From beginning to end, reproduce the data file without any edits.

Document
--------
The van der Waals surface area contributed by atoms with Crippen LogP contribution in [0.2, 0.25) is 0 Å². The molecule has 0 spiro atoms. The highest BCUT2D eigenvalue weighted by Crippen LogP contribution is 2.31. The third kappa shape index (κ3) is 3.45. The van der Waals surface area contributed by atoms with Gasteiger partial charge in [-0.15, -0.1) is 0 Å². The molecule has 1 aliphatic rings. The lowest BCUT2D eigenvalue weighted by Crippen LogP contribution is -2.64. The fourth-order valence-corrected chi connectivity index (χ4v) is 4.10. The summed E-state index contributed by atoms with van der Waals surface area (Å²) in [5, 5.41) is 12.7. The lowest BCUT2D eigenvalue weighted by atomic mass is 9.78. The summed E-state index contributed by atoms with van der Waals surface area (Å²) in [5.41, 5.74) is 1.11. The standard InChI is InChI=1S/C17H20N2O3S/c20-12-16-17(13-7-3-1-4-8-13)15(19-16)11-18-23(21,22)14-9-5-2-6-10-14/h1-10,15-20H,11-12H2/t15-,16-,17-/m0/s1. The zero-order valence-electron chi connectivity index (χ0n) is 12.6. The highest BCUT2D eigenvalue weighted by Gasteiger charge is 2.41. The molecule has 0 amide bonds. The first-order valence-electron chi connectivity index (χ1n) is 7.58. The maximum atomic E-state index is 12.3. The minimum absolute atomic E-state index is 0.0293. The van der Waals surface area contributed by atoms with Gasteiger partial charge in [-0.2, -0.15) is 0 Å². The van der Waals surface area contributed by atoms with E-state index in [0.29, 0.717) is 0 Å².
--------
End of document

The van der Waals surface area contributed by atoms with Crippen LogP contribution in [0.2, 0.25) is 0 Å². The molecule has 0 spiro atoms. The highest BCUT2D eigenvalue weighted by Crippen LogP contribution is 2.31. The third kappa shape index (κ3) is 3.45. The van der Waals surface area contributed by atoms with Gasteiger partial charge in [-0.15, -0.1) is 0 Å². The molecule has 1 aliphatic rings. The lowest BCUT2D eigenvalue weighted by Crippen LogP contribution is -2.64. The fourth-order valence-corrected chi connectivity index (χ4v) is 4.10. The summed E-state index contributed by atoms with van der Waals surface area (Å²) in [5, 5.41) is 12.7. The lowest BCUT2D eigenvalue weighted by atomic mass is 9.78. The summed E-state index contributed by atoms with van der Waals surface area (Å²) in [5.41, 5.74) is 1.11. The standard InChI is InChI=1S/C17H20N2O3S/c20-12-16-17(13-7-3-1-4-8-13)15(19-16)11-18-23(21,22)14-9-5-2-6-10-14/h1-10,15-20H,11-12H2/t15-,16-,17-/m0/s1. The zero-order valence-electron chi connectivity index (χ0n) is 12.6. The highest BCUT2D eigenvalue weighted by Gasteiger charge is 2.41. The molecule has 0 amide bonds. The first-order valence-electron chi connectivity index (χ1n) is 7.58. The maximum atomic E-state index is 12.3. The minimum absolute atomic E-state index is 0.0293. The van der Waals surface area contributed by atoms with Gasteiger partial charge in [-0.2, -0.15) is 0 Å². The van der Waals surface area contributed by atoms with E-state index in [0.29, 0.717) is 0 Å².